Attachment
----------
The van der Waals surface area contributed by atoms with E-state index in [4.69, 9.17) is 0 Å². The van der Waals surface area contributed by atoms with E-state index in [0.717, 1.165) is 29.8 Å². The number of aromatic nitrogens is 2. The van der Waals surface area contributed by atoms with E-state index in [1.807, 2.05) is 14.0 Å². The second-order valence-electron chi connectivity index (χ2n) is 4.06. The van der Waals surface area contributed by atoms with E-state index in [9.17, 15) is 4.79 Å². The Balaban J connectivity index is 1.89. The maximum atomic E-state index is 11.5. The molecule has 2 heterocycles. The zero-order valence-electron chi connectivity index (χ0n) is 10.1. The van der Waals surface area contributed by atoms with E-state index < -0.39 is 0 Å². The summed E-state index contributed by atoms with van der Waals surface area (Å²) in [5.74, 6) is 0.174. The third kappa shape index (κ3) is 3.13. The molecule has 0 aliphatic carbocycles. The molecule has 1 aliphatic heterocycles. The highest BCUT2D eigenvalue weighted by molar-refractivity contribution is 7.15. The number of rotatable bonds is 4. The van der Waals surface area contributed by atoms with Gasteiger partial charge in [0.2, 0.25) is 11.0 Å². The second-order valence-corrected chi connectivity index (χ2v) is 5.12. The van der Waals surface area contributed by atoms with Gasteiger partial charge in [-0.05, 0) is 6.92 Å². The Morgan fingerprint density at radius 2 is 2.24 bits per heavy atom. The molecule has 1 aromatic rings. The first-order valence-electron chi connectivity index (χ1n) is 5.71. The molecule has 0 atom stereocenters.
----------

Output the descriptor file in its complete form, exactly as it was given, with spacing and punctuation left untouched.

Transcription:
The van der Waals surface area contributed by atoms with E-state index in [4.69, 9.17) is 0 Å². The van der Waals surface area contributed by atoms with E-state index in [0.717, 1.165) is 29.8 Å². The number of aromatic nitrogens is 2. The van der Waals surface area contributed by atoms with E-state index in [1.807, 2.05) is 14.0 Å². The second-order valence-electron chi connectivity index (χ2n) is 4.06. The van der Waals surface area contributed by atoms with E-state index in [9.17, 15) is 4.79 Å². The Balaban J connectivity index is 1.89. The maximum atomic E-state index is 11.5. The molecule has 2 heterocycles. The zero-order valence-electron chi connectivity index (χ0n) is 10.1. The van der Waals surface area contributed by atoms with E-state index < -0.39 is 0 Å². The summed E-state index contributed by atoms with van der Waals surface area (Å²) in [5.74, 6) is 0.174. The third kappa shape index (κ3) is 3.13. The molecule has 0 aliphatic carbocycles. The molecule has 1 aliphatic heterocycles. The highest BCUT2D eigenvalue weighted by molar-refractivity contribution is 7.15. The number of rotatable bonds is 4. The van der Waals surface area contributed by atoms with Gasteiger partial charge in [0.2, 0.25) is 11.0 Å². The second-order valence-corrected chi connectivity index (χ2v) is 5.12. The van der Waals surface area contributed by atoms with Gasteiger partial charge in [-0.05, 0) is 6.92 Å². The Morgan fingerprint density at radius 2 is 2.24 bits per heavy atom. The molecule has 1 aromatic rings. The first-order valence-electron chi connectivity index (χ1n) is 5.71. The molecule has 0 atom stereocenters.